Wednesday, October 27, 2010

Saturday, October 23, 2010

Lessons from Furniture Making

So I have been really into working with wood for a couple months now. I mean, I've been watching numerous podcasts regarding how to make furniture from scratch and it has helped me immensely in my day job as a maintenance guru and also to understand wood and working with it a whole lot better.

As I've mentioned elsewhere and here I think, I am working towards a hand tool only shop. I say that, but the reality of what works comfortably for me, I think, is a blended shop, which is a mixture of power and unplugged hand tools.

I don't think I could give up the convenience of a Power Miter Saw, for example, or a circle saw. My saws are sacred to me. Cutting 2x4s to length, spindles, trim, or whatever, in easy, accurate, and repeatble fashion on my Hitachi Miter Saw at work is the cat's pajamas. Ripping stock on the table saw opens up doors that previously didn't exist. Throw a router, jig saw, some clamps, a compressor and nail gun in there, and you are set up to conquer foreign lands.

In fact, this is my exact set-up at work. I have a large rolling workbench (which I will soon outfit with massive rubber-tired casters) that supports all my goodies. I call it "rolling thunder" and I put it into action for the first time yesterday. I am going to add custom storage onto it, but it is essentially up and running. It is designed so that I can show up basically anywhere at work and be ready to dominate at a moment's notice. When it is not being transported to a distant location, it is in or outside the garage as a functioning workbench, doing all the same tasks it would do elsewhere.

But the more hand tools you incorporate in your work, the better you become, I think. It makes you become more innovative when you learn how things are/were done without the help of power tools. At least it does for me. For example, with the use of quick clamps and 2x scrap, I quickly created an as-need planing stop on my bench for measuring boards to length with a template instead of tape. This is a faster and more accurate way to go. As I was clamping, I realized I had leveled-up in work. This is not something I would have done instictively a year ago. I'd still be scratching my ahead.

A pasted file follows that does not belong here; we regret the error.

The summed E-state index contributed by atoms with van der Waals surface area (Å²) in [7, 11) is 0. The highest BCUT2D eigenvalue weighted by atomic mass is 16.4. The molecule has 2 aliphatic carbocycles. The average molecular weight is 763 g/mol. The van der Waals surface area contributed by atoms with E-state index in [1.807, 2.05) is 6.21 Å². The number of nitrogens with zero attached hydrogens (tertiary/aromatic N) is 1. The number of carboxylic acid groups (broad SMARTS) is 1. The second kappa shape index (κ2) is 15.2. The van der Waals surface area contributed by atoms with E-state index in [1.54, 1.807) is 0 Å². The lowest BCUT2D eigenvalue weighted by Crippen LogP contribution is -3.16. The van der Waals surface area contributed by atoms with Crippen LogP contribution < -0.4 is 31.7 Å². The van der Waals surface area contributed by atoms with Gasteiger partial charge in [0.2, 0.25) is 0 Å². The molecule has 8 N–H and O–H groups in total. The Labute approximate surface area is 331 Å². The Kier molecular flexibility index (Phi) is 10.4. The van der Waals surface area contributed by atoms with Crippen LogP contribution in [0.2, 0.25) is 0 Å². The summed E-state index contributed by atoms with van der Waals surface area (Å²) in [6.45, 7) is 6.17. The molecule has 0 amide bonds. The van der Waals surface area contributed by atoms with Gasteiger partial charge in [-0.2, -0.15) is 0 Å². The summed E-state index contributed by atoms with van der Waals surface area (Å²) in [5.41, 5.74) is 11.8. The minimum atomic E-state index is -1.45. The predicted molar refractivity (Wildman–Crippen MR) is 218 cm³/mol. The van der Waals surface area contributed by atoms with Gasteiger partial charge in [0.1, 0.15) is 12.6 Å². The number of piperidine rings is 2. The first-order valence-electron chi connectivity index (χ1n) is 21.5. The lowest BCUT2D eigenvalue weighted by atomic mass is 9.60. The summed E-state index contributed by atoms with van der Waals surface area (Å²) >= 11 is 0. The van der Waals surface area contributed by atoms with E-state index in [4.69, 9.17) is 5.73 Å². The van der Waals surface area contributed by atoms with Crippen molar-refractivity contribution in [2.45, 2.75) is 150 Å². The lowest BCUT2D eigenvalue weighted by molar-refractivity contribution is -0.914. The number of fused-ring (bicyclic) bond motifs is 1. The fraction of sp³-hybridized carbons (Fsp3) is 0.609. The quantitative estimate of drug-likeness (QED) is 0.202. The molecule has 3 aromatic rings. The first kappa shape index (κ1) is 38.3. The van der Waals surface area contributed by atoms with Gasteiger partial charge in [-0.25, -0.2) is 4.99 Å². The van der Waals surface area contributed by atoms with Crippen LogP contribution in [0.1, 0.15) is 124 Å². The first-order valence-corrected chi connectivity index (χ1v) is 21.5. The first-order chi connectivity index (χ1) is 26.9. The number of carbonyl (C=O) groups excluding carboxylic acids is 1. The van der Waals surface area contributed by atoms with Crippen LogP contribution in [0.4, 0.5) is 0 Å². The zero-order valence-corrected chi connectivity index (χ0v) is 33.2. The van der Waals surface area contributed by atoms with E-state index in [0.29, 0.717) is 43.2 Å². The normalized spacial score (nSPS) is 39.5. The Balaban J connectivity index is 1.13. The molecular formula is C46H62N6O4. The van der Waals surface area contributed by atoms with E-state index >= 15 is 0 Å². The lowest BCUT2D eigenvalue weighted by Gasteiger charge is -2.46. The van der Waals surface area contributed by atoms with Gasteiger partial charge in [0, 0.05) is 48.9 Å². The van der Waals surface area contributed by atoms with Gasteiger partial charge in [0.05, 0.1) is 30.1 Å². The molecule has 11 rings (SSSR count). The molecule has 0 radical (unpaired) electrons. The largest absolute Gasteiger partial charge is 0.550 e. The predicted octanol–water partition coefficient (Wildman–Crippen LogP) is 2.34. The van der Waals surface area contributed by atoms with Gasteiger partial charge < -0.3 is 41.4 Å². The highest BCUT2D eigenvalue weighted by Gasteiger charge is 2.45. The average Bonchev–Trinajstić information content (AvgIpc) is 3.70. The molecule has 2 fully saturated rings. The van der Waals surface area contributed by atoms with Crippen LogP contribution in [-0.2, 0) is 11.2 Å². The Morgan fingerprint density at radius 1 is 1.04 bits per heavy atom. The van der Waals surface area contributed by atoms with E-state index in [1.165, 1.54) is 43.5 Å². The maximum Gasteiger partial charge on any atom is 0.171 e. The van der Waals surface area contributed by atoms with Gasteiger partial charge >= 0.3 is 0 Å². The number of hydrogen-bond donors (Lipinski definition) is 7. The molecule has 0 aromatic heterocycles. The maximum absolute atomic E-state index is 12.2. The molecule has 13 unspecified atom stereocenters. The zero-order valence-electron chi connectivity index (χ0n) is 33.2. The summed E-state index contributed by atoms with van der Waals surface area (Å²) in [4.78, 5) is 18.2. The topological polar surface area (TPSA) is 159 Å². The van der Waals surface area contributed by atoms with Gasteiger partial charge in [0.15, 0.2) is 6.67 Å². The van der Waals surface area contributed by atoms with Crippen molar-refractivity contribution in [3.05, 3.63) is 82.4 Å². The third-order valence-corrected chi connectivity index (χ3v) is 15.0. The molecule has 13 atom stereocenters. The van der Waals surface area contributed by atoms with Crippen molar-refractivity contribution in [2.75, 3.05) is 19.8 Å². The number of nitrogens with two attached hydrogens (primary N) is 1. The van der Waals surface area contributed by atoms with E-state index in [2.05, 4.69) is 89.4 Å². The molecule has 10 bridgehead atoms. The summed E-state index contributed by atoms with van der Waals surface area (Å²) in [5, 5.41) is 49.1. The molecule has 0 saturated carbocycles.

Anyhow, I hope you are well, alive, and kicking.

Over and Out,


Tuesday, October 05, 2010

It's that time again

Time to fire up the woodstove, that is.

We recently cut down 2 black locusts, which were perilously above our house. Thankfully, they came down without a hitch, and now I have a ton of future firewood to cut, split, and stack outside. Black Locust actually burns well green, meaning it will hold a flame and produce heat, but not as much heat as if it were seasoned, of course.

Still, it will suffice for the early part of the season. I called my first order in on Friday and it should be here about this weekend. It's a mix of hardwoods: ash, walnut, locust mostly, with possibly a little bit of oak. I may decide to call in a cord of fully seasoned oak at some point to get us through the coldest months, but it will just depend.

I meant to have wood brought to me at the end of the last heating season, to dryout and be ready for the winter, but alas, my funds didn't allow it. Next year, perhaps.

Heating with wood is a mixed bag in some ways. There's nothing like a fire to sit around, but the romance wear's off somewhat when you have to go outside with a chainsaw in the snow to make a piece fit in your stove, or when you are ass-tired or sick and have to start a fire from scratch. It can be a royal pain, but in the end, it's still pretty awesome.

Back when we lived in our D.C. apartment, the heat was controlled by an old steam system and a boiler. This heat was easily ideal. We never froze, but if the power went or gas out we would have been shafted mega. It never happened while we were there but it could have. Still, snuggling up next to those radiators was pretty damn wonderful.

My own opinion on the best system is that self-same steam heat--through radiators--combined with a woodstove. It also depends on the design of the house. Stoves do better when the heat can rise upwards, but radiators are more effective with a sprawling or awkwardly laid out home. We have a propane furnace as well to fight off the sub-zero weather, but I would gladly trade it for those radiators, especially when it comes to the bill.

So, yes, it's heating season. I'll be spending my weekend stacking wood and kindling to get us ready for the cold. I've learned my lesson well last season that you want your wood ready and your house sealed against the cold.

Until next time, peace out!